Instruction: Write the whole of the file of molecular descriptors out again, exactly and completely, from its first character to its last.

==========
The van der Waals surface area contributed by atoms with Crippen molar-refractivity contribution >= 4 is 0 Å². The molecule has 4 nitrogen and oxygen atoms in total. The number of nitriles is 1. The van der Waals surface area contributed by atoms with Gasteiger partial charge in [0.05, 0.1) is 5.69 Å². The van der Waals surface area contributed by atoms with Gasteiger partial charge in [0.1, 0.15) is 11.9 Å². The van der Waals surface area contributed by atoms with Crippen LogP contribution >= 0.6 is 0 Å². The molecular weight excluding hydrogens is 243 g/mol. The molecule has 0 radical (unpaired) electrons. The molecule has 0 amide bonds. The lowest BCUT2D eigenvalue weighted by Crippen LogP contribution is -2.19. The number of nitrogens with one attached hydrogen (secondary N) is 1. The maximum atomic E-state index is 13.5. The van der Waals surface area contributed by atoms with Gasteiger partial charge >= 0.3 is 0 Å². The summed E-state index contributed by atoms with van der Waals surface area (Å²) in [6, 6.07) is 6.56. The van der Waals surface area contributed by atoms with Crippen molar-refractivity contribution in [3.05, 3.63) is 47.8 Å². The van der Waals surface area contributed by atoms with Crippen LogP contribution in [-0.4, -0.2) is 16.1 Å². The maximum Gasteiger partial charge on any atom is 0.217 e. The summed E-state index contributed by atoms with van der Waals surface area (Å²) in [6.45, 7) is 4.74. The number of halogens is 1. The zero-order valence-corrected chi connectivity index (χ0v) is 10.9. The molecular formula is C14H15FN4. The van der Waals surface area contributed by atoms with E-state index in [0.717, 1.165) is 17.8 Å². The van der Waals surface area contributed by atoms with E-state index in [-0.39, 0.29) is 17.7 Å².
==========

The van der Waals surface area contributed by atoms with Crippen molar-refractivity contribution >= 4 is 0 Å². The molecule has 4 nitrogen and oxygen atoms in total. The number of nitriles is 1. The van der Waals surface area contributed by atoms with Gasteiger partial charge in [0.05, 0.1) is 5.69 Å². The van der Waals surface area contributed by atoms with Gasteiger partial charge in [0.1, 0.15) is 11.9 Å². The van der Waals surface area contributed by atoms with Crippen LogP contribution >= 0.6 is 0 Å². The molecular weight excluding hydrogens is 243 g/mol. The molecule has 0 radical (unpaired) electrons. The molecule has 0 amide bonds. The lowest BCUT2D eigenvalue weighted by Crippen LogP contribution is -2.19. The number of nitrogens with one attached hydrogen (secondary N) is 1. The maximum atomic E-state index is 13.5. The van der Waals surface area contributed by atoms with Gasteiger partial charge >= 0.3 is 0 Å². The summed E-state index contributed by atoms with van der Waals surface area (Å²) in [6, 6.07) is 6.56. The van der Waals surface area contributed by atoms with Crippen molar-refractivity contribution in [3.05, 3.63) is 47.8 Å². The van der Waals surface area contributed by atoms with Crippen LogP contribution in [-0.4, -0.2) is 16.1 Å². The maximum Gasteiger partial charge on any atom is 0.217 e. The summed E-state index contributed by atoms with van der Waals surface area (Å²) in [6.45, 7) is 4.74. The number of halogens is 1. The zero-order valence-corrected chi connectivity index (χ0v) is 10.9. The molecular formula is C14H15FN4. The van der Waals surface area contributed by atoms with E-state index in [0.717, 1.165) is 17.8 Å². The van der Waals surface area contributed by atoms with E-state index in [-0.39, 0.29) is 17.7 Å².